Samsung says ITU ruling in favour of Apple would mean less choice, higher prices

Ashleigh Allsopp
27 October, 2012
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A finding by the U.S. International Trade Commission that Samsung infringed Apple’s patents would lead to less choice and higher prices for consumers, Samsung said Wednesday after an ITU judge issued a preliminary decision against the company.

Administrative Law Judge Thomas Pender issued a preliminary finding that Samsung infringed four of Apple’s patents, one related to product design and three related to technology.

The infringing devices include models of Samsung’s Transform, Acclaim, Indulge and Intercept smartphones, according to the judge. If the preliminary finding is upheld by the full commission, the devices could face an import ban in the U.S.

“If left to stand, this initial determination could lead to fewer choices, less innovation, and potentially higher prices for the American consumer,” Samsung said in a statement. The company said it was confident the full commission will find in its favor.

Apple could not immediately be reached for comment.

Apple filed the complaint against Samsung last July, after Samsung had filed a similar complaint against Apple. Last month, in another preliminary decision, an ITC judge determined that Apple did not violate Samsung’s patents.

It’s part of a wider legal battle that’s being played out in various courts worldwide. In each case, Apple says Samsung copied the design of its iPhone and iPad products, while Samsung says it merely mimicked them in a way that many electronics companies emulate successful products.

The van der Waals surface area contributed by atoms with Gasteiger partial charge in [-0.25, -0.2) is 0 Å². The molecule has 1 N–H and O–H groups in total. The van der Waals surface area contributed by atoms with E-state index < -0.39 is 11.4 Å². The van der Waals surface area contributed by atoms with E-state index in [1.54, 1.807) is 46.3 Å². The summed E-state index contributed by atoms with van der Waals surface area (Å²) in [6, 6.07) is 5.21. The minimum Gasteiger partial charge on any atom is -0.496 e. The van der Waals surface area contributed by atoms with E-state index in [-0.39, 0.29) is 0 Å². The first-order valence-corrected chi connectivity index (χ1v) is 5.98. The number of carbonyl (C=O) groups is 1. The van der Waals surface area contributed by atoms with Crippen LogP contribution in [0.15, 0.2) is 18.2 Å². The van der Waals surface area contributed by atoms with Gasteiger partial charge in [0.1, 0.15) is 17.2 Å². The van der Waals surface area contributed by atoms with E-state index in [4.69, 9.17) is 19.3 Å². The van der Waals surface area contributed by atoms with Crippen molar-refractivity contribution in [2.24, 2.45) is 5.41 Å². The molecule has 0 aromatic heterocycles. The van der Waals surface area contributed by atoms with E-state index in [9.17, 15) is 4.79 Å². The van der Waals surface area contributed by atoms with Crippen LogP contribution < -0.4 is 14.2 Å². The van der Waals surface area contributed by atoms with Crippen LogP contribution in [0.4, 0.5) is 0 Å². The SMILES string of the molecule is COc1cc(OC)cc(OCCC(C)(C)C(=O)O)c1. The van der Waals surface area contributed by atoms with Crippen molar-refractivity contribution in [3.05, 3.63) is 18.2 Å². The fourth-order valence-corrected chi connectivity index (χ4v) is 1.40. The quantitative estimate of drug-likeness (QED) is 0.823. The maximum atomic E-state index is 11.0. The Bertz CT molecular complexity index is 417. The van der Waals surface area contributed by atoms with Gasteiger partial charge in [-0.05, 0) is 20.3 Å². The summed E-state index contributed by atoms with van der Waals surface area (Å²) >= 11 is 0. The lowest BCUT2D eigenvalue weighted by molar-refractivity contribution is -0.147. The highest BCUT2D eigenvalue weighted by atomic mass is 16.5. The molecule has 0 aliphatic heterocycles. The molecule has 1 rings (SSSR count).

In a separate case, a California jury decided Samsung should pay Apple US$1.05 billion for infringing its patents. Samsung is appealing that decision.

The Apple patents at issue in this latest ITC decision are a design patent, number D618,678, and three technology patents, numbers 7,479,949, RE41,922 and 7,912,501.

The judge determined that Samsung did not infringe two other Apple patents, numbers D558,757 and 7,789,697.


2 people were compelled to have their say. We encourage you to do the same..

  1. Tony says:

    So, Samsung apparently berlieves that patents shouldn’t be enforced because they lead to higher prices and less choice. I believe that they would would squeal louder than a stuck pig if Apple (or anyone else) infringed one of their patents and bought that up as an excuse. On the day that they hand over all their patents to the commons I will not only accept that they really believe that, I will stand and applaude their generosity of spirit.

  2. NewYorkled2008 says:

    ITU? Really?
    Try again.

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